Wednesday, June 09, 2010
hornsby - Imagine a monster living on the borders of the upper north shore. An aquatic beast which lurks in the depths of the Hawkesbury River (New South Wales, Australia). A creature related to the Loch Ness monster.
For cryptozoologist Rex Gilroy, the fledgling legend of the Hawkesbury River Monster is real and he’s determined to prove it.
Since 1965, he and his wife Heather have been gathering information on a creature he believed still lives in our major waterway, or once did.
After years of ``patience, field trips and stake-outs’’ along the shores of the river, Mr Gilroy, who is also known for his research on the Blue Mountains Panther, hopes to finally obtain photographic evidence.
``Sooner or later, I’m hoping to get the shot of shots,’’ Mr Gilroy told the Advocate.
The Gilroys say they have compiled hundreds of sightings reports.
``They tend to be seen around (Mooney Mooney and Long Island),’’ Mr Gilroy said.
``There are stories of houseboats being lifted up at one end when something underneath tried to surface over at Jerusalem Bay.
``A lot of the inlets here have stories.’’
The most recent sighting was by fishermen near Wisemen’s Ferry, in March.
``(One of them) momentarily saw a serpentine head and about 2m of long neck rise above the water before submerging,’’ Mr Gilroy said.
He also referred to a sighting by Rosemary Turner in 1975, who reported a monster swimming upstream from a lookout at Muogamarra Nature Reserve.
Robert Jones, a palaeontologist from the Australian Museum, said that as far as science is concerned, the existence of the Hawkesbury River Monster has never been proven.
``It’s impossible for them to live in the Hawkesbury River; they just don’t exist,’’ he said.
But according to Mr Gilroy, the monster is part of Aboriginal folklore, with stories of women and children being attacked by the ``moolyewonk’’ or ``mirreeular’’ both indigenous names. They also feature in ancient rock art on the banks of the river.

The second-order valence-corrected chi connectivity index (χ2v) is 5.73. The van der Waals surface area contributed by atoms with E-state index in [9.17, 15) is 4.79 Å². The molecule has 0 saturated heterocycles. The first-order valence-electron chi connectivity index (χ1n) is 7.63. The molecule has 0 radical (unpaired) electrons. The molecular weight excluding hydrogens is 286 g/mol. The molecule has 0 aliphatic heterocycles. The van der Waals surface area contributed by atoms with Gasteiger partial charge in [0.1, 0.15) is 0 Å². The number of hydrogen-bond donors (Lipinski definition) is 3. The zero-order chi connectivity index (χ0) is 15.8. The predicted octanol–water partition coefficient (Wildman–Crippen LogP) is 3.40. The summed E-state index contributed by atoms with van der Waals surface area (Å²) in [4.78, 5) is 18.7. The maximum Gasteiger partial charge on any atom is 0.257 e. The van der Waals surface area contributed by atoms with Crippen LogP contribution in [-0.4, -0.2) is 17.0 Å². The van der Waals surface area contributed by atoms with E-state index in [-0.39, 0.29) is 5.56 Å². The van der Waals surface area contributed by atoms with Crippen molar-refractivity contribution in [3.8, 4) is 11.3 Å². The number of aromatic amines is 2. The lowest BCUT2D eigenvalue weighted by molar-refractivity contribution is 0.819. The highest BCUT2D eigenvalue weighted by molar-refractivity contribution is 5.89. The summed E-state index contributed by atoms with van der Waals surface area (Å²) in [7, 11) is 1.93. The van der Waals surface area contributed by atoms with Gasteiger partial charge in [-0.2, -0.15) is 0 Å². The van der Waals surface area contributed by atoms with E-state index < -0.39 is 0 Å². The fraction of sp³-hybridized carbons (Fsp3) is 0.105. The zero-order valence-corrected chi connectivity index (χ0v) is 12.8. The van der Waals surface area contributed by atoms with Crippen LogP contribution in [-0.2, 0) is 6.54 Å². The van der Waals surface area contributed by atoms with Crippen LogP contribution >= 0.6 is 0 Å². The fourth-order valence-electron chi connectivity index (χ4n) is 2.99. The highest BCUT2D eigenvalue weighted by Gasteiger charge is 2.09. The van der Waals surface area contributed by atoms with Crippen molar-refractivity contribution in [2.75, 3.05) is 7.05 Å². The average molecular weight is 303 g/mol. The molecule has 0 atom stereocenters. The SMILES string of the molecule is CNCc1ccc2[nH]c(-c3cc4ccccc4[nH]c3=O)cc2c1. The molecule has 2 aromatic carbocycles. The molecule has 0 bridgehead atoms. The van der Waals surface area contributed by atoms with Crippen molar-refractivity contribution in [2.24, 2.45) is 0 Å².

``There’s got to be something to it,’’ Mr Gilroy said.
Descriptions of the Hawkesbury River Monster liken it to the prehistoric plesiosaur, an aquatic dinosaur 70 million years extinct.
The Loch Ness monster is also said to be related to the same extinct creature. How the Nessie myth is similar to our own, HERE
Mr Jones said plesiosaurs did exist in Australia, but ther was no evidence of them inhabiting the Hawkesbury River.
However both Mr Gilroy and Mr Jones describe the aquatic dinosaur as grey and mottled in colour, with a large bulky body, two sets of paddle-like flippers, a long neck and serpent-like head and thick, eel-like tail.
Sighting reports describe it as about 24m long. Mr Jones said the plesiosaur grew up to 10m long.
Mr Gilroy said he and his field assistant Greg Foster may have sighted the creature last August, from a high bank near Wiseman’s Ferry.
They described seeing a dark, bulky shape with a long neck about a metre from the surface.
Its movements caused surface disturbance which appeared to suggest a marine creature with two sets of flippers and a tail, Mr Gilroy said.
``It was encouraging,’’ he said.
``I’m hopeful that I’m going to get some sort of evidence that satisfies me ... and when I’ve got that, I will be pleased to put it on the desk of some scientist and say `well there you are!’’
Originally posted 8/9/2009
Hunting For Sydney's Underwater Monster
dailytelegraph.com.au - From the depths of time it comes from the ocean, gliding up our waterways to lay its eggs then slipping silently away again - this is Sydney's own "Nessie".
Cryptozoologist Rex Gilroy said he recently saw the 12m giant surface in the Hawkesbury River. Through binoculars Mr Gilroy saw a dark shadow ``with a longish neck'' near Wiseman's Ferry.
The revelation comes just days after Google Earth images showed what appeared to be Scotland's Loch Ness Monster.
Mr Gilroy, who has been searching for Sydney's beast since 1965, said he believed it was a plesiosaur from the Jurassic period.
Mr Gilroy, known for his research on the western Sydney panther, said neither the NSW nor Scottish Nessies were alone.
"We'd have to have a breeding population of no less than 300 to 600," he said.
"We're dealing with ocean creatures coming into the river to breed. There are areas of ocean ... anything could live down there and you wouldn't know it.''
After hearing of the Hawkesbury Monster in 1965 he found accounts dating back to pre-colonial times, with stories told of children being attacked by the "moolyewonk".
When fishing boats were found overturned and the occupants missing in the 1980s, the Hawkesbury Monster was the prime suspect.
"We have rock art depicting them. It seems the Aboriginal people knew of these creatures," Mr Gilroy said.
Searching For 'The Hawkesbury River Monster'